The space, which costs about $43,000 for some flights, is priced to include two travelers and comes with a butler, chef, and shower.
For the background on Imperial Class, here’s the original press release, and here’s an update.
I’m not criticizing Etihad, by the way. If they feel there’s a market for this service and they can make a dirham or two, more power to them. That’s what business is all about.
It’s sometimes said that services like this indicate a bifurcation — the superrich and everybody else. That’s sort of what I was driving at in the original news release. But that’s not quite right. This service is a consolation prize for those who are rolling in dough but can’t afford a Gulfstream. The real superrich will fly their own G650s or similar, leaving a service like Etihad’s for the merely very wealthy. It’s the distinction between the 1% and the .01%, a distinction that is, I’m sure, important to those concerned.
Time, as every reader of this blog knows, plays a fundamental role in Boyd’s philosophy of conflict. The whole idea of fast transients, for example, which morphed into “operating inside the OODA loop,” depends on one side’s ability to change the environment more rapidly than the other side can comprehend, that is, within the time it takes them to reorient.
Does time exist? Not a question I’m going to go into here because even if it didn’t exist, what difference would it make to, say, operating inside the OODA loop? In either case, we can still imagine, and work with, an arrow of time: Just as you can tell whether Kill Bill (either part) is playing forward or backwards (hint — blood); in a business competition, you can generally tell who is operating inside whose OODA loop. Continue reading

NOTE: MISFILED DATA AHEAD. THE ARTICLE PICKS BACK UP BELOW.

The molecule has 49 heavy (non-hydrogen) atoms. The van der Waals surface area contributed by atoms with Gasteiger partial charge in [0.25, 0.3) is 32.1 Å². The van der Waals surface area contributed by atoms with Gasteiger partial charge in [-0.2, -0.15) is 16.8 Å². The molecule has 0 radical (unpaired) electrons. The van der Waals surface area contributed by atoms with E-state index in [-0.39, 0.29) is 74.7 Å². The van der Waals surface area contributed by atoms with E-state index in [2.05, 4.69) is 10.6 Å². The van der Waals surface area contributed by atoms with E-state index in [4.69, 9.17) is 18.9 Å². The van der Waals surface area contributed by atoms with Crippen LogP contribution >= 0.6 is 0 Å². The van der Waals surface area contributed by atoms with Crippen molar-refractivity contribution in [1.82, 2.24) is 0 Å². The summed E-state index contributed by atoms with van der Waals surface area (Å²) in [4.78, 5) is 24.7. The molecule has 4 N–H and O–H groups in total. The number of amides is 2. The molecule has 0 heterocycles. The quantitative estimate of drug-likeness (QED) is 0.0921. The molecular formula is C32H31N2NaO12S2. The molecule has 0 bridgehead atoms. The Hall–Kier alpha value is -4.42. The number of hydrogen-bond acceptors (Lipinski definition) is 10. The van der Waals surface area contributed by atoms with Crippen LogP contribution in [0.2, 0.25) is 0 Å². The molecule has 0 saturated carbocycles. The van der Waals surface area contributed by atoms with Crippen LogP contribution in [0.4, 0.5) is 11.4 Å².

As I recently reported, Delta has made systemic changes that are improving many measures of quality simultaneously. Their financials are also improving, with the airline reporting a net income of $2.7 Bn last year. Put these two together and you have a strong indication that they are successfully applying lean principles to the airline industry.
This is great, and as a long-time Delta flyer (and million miler), I wish them well. But a recent write up by Jens Flottau in the industry standard Aviation Week does raise a red flag.
You see, the real key to lean is orientation, and a great rule for orientation is to stay paranoid. No matter how good you are, there is somebody out there who will learn from your experience and who, because they aren’t the industry leader, is hungrier. More motivated. Leaner. Dangerous. Continue reading
That seems to be what many CEOs nowadays are going for: “Chiefs at Big Firms Often the Last to Know” (paywall), in yesterday’s Wall St. J. The argument goes
Bosses need to know what’s going on to make informed decisions, but that knowledge is dependent on what direct reports choose to tell them.
So you have lots of levels and filtering going on at every level. Pity the poor CEOs at the end of the chain.
To which I reply, “Only if they’re stupid.” Or their idea of management is to sit in their corner offices, ponder their enormous salaries, and receive the ministrations of minions. Continue reading